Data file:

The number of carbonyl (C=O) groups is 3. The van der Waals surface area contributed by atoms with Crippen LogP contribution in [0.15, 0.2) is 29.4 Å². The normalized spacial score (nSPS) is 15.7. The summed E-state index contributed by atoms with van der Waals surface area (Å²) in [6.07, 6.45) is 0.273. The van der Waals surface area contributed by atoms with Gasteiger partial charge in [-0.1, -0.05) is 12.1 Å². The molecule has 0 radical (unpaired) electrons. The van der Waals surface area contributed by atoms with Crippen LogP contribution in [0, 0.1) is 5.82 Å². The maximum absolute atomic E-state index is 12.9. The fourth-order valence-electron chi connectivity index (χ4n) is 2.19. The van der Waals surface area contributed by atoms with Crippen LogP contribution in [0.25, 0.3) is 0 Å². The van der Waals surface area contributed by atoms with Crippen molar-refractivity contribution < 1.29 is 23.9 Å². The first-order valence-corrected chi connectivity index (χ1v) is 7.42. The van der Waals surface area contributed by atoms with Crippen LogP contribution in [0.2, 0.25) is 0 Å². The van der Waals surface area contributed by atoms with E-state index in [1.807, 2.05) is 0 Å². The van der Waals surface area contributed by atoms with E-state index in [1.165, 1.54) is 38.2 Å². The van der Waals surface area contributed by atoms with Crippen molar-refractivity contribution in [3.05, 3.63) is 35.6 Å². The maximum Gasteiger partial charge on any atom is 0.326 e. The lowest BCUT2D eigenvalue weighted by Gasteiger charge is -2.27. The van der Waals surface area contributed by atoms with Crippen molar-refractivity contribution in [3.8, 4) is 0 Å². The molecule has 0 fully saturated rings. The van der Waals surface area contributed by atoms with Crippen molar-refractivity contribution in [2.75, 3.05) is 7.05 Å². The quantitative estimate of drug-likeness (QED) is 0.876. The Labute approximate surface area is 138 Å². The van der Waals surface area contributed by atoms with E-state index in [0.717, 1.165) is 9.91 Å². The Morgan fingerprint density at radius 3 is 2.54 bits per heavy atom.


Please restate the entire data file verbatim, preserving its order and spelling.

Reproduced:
The number of carbonyl (C=O) groups is 3. The van der Waals surface area contributed by atoms with Crippen LogP contribution in [0.15, 0.2) is 29.4 Å². The normalized spacial score (nSPS) is 15.7. The summed E-state index contributed by atoms with van der Waals surface area (Å²) in [6.07, 6.45) is 0.273. The van der Waals surface area contributed by atoms with Gasteiger partial charge in [-0.1, -0.05) is 12.1 Å². The molecule has 0 radical (unpaired) electrons. The van der Waals surface area contributed by atoms with Crippen LogP contribution in [0, 0.1) is 5.82 Å². The maximum absolute atomic E-state index is 12.9. The fourth-order valence-electron chi connectivity index (χ4n) is 2.19. The van der Waals surface area contributed by atoms with Crippen LogP contribution in [0.25, 0.3) is 0 Å². The van der Waals surface area contributed by atoms with Crippen molar-refractivity contribution < 1.29 is 23.9 Å². The first-order valence-corrected chi connectivity index (χ1v) is 7.42. The van der Waals surface area contributed by atoms with Crippen LogP contribution in [0.2, 0.25) is 0 Å². The van der Waals surface area contributed by atoms with E-state index in [1.807, 2.05) is 0 Å². The van der Waals surface area contributed by atoms with E-state index in [1.165, 1.54) is 38.2 Å². The van der Waals surface area contributed by atoms with Crippen molar-refractivity contribution in [3.05, 3.63) is 35.6 Å². The maximum Gasteiger partial charge on any atom is 0.326 e. The lowest BCUT2D eigenvalue weighted by Gasteiger charge is -2.27. The van der Waals surface area contributed by atoms with Crippen molar-refractivity contribution in [3.8, 4) is 0 Å². The molecule has 0 fully saturated rings. The van der Waals surface area contributed by atoms with Crippen molar-refractivity contribution in [2.75, 3.05) is 7.05 Å². The quantitative estimate of drug-likeness (QED) is 0.876. The Labute approximate surface area is 138 Å². The van der Waals surface area contributed by atoms with E-state index in [0.717, 1.165) is 9.91 Å². The Morgan fingerprint density at radius 3 is 2.54 bits per heavy atom.